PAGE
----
This post will not win me any friends, but it’s, like, just my opinion, man, so don’t sweat it. And rest assured, before you get snarky, I have read about and meditated on the topic.
Being a centrist, politically and professionally, one gets used to being considered either an event-horizon irritant or a reactionary grump. I like innovation, and I also flatter myself that I’m as up-to-date as anyone in the historical profession, but I also have this habit of pushing back against trends that are touted with a bit too much missionary zeal for my taste. Until I’m convinced that a) they are not just fads, and b) they deliver solid results, I tend to adopt an experimental approach to the trend in question.
All this being said, there are two trends that I am actually, perhaps somewhat surprisingly, deeply suspicious of: the (growing?) push to have tweeting considered service and scholarship, and the corresponding tendency to devalue the monograph as the gold standard of scholarly achievement. I’ll save the monograph conversation for another day, and focus on Twitter, which I use and semi-enjoy, though it seems designed to encourage short attention spans.
Before getting there, though, let me head off potential criticisms that I haven’t read “Twitter and the Locus of Research” (I have, I just fundamentally disagree with it. Much as I respect Jesse Stommel, I’m with Zachary Lesser on this one). Or that I’m ignoring the destabilizing flattened hierarchies that are essential to Twitter’s performance, and are a likewise essential feature of legitimate scholarship (I’m not; and no, it is one form of legitimate scholarship). Or that I need to read Dorothy Kim’s piece on #medievaltwitter or Maha Bali’s piece “On Twitter as Scholarship” (I have, and I like Kim’s parallels between Twitter and “medieval commentary practice.” But I agree with Elizabeth Eva Leach that “a medieval manuscript is not an iPad”). Or that I’m ignorant of arguments that “Play is Critical Inquiry.” (I’m not, indeed I value the ludic aspects of scholarly endeavor; I just think play isn’t producing–or, phrased differently, something analogous to last year’s Atlantic article titled “Optimism is the enemy of action”).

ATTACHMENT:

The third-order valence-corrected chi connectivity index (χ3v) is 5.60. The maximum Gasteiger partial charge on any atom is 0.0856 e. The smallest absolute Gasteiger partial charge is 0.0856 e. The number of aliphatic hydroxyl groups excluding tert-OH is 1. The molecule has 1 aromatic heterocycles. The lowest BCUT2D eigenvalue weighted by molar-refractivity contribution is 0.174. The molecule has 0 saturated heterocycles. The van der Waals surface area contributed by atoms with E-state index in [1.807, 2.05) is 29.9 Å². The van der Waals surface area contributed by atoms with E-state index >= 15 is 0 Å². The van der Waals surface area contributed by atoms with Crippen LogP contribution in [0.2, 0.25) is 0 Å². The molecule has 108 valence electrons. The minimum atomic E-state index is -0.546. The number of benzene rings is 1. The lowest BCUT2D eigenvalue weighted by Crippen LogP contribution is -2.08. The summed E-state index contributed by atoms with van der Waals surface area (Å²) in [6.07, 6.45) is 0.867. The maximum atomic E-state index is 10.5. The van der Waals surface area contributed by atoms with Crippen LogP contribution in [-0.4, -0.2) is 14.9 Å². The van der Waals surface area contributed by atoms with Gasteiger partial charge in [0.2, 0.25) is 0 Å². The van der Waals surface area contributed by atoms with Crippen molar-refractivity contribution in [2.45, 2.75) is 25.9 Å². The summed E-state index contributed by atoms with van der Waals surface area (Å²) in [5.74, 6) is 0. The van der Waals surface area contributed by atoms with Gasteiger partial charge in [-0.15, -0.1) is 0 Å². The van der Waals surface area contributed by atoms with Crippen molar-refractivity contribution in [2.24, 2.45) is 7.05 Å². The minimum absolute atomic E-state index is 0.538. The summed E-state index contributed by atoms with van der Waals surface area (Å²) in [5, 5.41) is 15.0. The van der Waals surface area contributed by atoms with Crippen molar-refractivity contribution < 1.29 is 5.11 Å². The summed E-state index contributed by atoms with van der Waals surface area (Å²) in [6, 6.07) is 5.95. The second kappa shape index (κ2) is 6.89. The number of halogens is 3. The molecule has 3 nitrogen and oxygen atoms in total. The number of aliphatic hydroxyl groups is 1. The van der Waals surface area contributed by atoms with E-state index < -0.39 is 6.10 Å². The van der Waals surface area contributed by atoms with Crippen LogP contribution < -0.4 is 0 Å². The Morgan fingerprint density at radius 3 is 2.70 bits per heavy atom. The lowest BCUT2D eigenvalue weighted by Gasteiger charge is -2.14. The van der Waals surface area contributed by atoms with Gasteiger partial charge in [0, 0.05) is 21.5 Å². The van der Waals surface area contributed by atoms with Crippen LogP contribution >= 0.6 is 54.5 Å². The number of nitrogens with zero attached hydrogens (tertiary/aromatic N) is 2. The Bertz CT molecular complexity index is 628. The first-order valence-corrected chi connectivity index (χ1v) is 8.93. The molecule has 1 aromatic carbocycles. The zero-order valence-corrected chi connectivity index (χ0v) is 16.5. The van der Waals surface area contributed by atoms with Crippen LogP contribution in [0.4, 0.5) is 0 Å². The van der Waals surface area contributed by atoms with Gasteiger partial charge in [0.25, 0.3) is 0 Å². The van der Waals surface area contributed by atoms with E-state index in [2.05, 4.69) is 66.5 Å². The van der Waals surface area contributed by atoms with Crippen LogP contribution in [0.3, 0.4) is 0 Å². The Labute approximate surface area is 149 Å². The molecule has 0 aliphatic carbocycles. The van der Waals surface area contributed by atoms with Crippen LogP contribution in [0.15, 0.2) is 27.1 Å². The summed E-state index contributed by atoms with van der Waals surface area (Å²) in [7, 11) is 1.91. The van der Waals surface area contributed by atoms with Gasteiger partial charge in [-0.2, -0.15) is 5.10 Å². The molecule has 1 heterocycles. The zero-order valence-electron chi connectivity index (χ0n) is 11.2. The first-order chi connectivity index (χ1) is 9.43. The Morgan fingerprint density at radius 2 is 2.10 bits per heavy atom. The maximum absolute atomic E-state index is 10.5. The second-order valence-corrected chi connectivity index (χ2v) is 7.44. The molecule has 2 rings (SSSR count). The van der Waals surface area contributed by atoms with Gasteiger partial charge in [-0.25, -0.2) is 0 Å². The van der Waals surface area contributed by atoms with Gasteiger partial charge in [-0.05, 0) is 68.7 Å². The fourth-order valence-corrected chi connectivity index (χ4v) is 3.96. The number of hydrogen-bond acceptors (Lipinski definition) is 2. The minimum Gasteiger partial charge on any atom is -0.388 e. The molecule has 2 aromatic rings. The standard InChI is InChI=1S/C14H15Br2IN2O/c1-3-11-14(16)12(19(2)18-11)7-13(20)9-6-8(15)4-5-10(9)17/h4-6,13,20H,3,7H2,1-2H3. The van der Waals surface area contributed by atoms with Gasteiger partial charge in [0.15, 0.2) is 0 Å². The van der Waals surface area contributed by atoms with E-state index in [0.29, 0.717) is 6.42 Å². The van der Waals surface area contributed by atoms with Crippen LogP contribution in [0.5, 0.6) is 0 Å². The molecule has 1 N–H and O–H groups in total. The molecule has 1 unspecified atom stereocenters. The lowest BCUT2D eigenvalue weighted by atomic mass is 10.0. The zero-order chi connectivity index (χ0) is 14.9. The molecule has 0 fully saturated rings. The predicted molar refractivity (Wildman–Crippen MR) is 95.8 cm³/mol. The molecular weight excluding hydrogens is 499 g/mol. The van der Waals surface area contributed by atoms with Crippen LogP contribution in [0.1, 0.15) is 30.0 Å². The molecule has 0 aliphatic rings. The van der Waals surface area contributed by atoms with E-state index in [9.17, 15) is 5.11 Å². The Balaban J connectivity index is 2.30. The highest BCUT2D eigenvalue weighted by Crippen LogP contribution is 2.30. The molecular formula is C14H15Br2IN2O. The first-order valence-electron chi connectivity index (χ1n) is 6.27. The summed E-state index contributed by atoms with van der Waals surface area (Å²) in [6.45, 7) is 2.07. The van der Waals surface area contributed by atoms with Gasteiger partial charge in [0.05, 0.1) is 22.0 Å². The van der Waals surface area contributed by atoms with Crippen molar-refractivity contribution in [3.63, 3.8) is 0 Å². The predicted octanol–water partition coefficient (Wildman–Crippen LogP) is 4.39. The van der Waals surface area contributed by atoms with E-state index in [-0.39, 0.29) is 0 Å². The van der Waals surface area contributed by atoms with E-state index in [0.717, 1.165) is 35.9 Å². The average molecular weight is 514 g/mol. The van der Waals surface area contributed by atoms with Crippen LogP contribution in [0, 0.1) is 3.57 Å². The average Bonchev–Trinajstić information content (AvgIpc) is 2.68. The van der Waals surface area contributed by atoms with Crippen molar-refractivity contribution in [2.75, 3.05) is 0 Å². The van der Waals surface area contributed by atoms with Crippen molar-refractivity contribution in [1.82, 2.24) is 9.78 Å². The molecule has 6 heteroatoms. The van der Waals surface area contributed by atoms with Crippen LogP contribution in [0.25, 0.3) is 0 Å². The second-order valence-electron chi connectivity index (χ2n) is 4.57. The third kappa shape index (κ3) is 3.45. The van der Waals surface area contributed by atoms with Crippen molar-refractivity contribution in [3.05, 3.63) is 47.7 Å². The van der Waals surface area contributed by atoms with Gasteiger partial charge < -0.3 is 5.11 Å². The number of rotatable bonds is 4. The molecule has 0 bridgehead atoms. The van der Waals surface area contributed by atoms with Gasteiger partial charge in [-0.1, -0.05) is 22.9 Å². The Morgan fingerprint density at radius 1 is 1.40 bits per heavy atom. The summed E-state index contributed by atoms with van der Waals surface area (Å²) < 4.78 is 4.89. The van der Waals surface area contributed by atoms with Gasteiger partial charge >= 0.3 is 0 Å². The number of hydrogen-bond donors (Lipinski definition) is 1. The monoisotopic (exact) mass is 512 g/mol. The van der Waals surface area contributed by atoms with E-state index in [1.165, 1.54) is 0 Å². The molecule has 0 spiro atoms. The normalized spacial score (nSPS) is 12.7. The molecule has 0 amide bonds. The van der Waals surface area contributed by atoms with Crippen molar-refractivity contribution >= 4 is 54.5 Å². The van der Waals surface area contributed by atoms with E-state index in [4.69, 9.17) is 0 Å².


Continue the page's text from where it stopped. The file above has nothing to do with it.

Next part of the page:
IN SHORT, for those of my colleagues who find Twitter revolutionary and professionally significant, more power to you. I disagree with your premises, for the following four major reasons:
FIRST, and to me most important of all, Twitter really sucks as a means of conveying a complex, nuanced argument. And I mean, really sucks. I base this elegantly-phrased observation on the all-too-frequent occasions when I have seen a conversation start on Twitter, only to devolve into a kind of trench warfare defined by sarcasm, snark, and even ad hominems.
These doubts started during the Salaita Affair last year and were heightened with the crusades-prayer-breakfast debacle this February. Having studied the thousands of tweets that the crusades debate engendered, I can assure you of two things: first, most people, including scholars, were using Twitter as a way of verbally bludgeoning their opponents (Facebook wasn’t much better, though at least one could explain oneself better). Second, most people would tweet or retweet a single status or perhaps a link, often containing multiple logical fallacies, to a self-selecting audience that reinforced the original tweeter’s opinion. Seriously, the scholarly algorithmic group I was a part of had very little impact on the debate, if we just go by Twitter. Even if this example represents an aberration reserved for controversial occasions, much of Twitter strikes me as very much a public water-cooler kind of thing–extremely valuable, indeed I would say essential, for my development in many ways, but not a benchmark of scholarly accomplishment. If I was a review committee, I’d be skeptical too if I claimed chatting with my colleagues and friends counted as scholarship or service. Speaking of which…
SECOND, regarding Twitter-use as counting for scholarship and/or service. Setting aside the fact that this discussion is for those folks in tenure-track positions, it seems from what I’ve read that many review committees are only allowed to use physical copies to assess your performance. Now, the answer to that, of course, is that departments are behind the times, and need to change their protocols. But I don’t think the matter has been thought through. Let’s say that a review committee is allowed to consider your Twitter output for service and/or scholarship. Do you really expect people to scroll through 4-5 years’ worth of tweets, separating the “omg-my-dinner-is-awesome” tweets from those that are serious (say, about the dangers of smoking) but not in your contractual areas of expertise, the conversational rejoinders (“that’s awesome! congrats!” to news of a friend’s new book) from tweets that disseminate your or someone else’s new knowledge or contribution to professional issues? Would you think yourself put upon if you were told to prepare this information yourself? After all, your senior colleagues have six other committees they’re sitting on this term.